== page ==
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In the ancient times, before phones and the digital age, the folks of Nagaland used to communicate by beating hollowed wooden logs with wooden beaters. The massive structures are beaten like drums, with different sounds, intensities and frequencies conveying different messages. At the festival also you will get to witness this. Do you think you can convince them to let you give it a shot too? ?
The choice of location only adds to your true Naga experience. Kisama Heritage Village has been maintained in the most traditional manner. From the hut like housing to the horns and tusks adorning them, all give it an authentic aura. The village also has a number of morungs. Morungs are structures where young boys would learn about the tribal history and teachings from ancestors. They would live in morungs during their younger years to imbibe a sense of discipline, healthy competition and above all, a tribal loyalty and belonging. Kisama has morungs for each of the tribes to continue this practice even with the evolution of time.
The hornbill is a colourful forest bird who plays a key character in many Naga folklores. Around the time of the festival the locals even pray to the bird. The bird is so significant that the male hornbill’s feather is used to adorn the traditional headgear of Naga warriors. Not only that the bird is spoken of highly even in songs, represented on crafts and costumes, thus, the festival was named after the bird itself. The bird is highly respected in the state and holds a status of nearabout reverence due to its importance that too across tribes.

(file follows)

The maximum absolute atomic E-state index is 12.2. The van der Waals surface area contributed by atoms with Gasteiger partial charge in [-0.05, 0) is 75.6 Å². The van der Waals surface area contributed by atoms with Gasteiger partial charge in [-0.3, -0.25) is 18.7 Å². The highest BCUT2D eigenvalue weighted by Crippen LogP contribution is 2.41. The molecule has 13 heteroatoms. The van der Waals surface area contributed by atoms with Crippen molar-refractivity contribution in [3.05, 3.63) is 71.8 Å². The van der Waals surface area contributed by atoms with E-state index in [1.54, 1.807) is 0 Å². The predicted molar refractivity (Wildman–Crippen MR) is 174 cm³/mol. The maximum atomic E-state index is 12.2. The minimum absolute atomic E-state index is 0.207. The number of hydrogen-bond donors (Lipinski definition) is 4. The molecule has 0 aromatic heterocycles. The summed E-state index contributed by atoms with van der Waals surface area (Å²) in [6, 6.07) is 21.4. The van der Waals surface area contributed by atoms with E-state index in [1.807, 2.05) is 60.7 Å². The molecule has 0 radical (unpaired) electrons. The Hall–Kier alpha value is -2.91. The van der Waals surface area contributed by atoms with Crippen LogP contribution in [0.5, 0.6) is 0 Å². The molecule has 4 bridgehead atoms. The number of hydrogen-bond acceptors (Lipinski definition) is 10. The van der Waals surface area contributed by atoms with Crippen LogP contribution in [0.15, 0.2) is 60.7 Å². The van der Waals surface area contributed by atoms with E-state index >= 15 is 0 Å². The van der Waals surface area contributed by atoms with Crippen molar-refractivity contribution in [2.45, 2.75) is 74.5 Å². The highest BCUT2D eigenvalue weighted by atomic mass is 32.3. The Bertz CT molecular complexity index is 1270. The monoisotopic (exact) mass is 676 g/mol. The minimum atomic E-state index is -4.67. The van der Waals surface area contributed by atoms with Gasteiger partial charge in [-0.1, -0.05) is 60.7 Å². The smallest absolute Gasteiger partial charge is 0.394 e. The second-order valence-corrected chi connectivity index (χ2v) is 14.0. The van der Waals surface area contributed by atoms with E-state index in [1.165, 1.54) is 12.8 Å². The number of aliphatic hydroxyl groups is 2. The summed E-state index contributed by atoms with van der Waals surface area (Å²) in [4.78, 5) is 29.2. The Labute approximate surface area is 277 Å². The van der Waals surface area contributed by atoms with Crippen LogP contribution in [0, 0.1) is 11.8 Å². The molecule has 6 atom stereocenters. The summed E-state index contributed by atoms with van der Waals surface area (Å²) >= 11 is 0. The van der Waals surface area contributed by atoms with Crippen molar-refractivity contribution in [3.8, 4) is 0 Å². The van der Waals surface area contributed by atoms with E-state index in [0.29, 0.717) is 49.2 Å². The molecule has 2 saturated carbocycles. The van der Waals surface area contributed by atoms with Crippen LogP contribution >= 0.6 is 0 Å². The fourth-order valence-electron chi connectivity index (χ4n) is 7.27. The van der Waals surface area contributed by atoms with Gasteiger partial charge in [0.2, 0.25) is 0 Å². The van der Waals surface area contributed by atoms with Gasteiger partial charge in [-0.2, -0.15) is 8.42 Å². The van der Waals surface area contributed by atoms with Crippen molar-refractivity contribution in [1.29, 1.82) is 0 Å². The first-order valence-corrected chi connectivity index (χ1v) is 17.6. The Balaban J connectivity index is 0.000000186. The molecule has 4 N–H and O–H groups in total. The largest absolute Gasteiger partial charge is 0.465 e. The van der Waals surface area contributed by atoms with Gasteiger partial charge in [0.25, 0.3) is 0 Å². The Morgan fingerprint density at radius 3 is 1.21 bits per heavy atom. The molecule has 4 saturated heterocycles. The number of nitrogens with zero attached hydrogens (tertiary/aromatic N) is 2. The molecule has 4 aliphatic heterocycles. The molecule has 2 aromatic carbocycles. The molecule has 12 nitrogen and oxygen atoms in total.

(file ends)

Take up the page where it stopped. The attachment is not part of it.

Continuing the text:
The North East has a very strong music scene. So, while in the daytime you will see the traditional folk dances and music, the evenings pump up the speakers to blast rock music sending it echoing across the hilly region. Beyond the local artists, an array of other artists are also called to perform here. So, get set to let lose your hair and get into the groove as the artists take stage. Further, this part of our country likes to keep up with the trends as well, so, they even put up a fashion show at the festival. And for the thrill-seekers there’s a chance to see cycling and other motor-sporting events.
Now if you visit Nagaland, you are sure to see its beauty too. The Hornbill Festival caters to this by putting up a full-fledged floral galleria with different species of flowers and plants blooming away, adding prettiness to the festival. As you see the folk performances in the day reflecting the state’s ancient past, the film festival allows you to observe the pop culture which speaks of both ancient and modern times. There are a number of competitions and a kids carnival too.
While the festival commenced and continued in order to “revive, sustain, protect and preserve the richness of Naga heritage and traditions”, I also consider it to be a chance for us to learn more about the state and its tribes. To see their celebration and more importantly become a part of their celebration is to truly converse and begin to understand more about them. From the folklores to the customs, all of Nagaland comes out in a full tribal fiesta and gives you a chance to learn, observe and celebrate with them.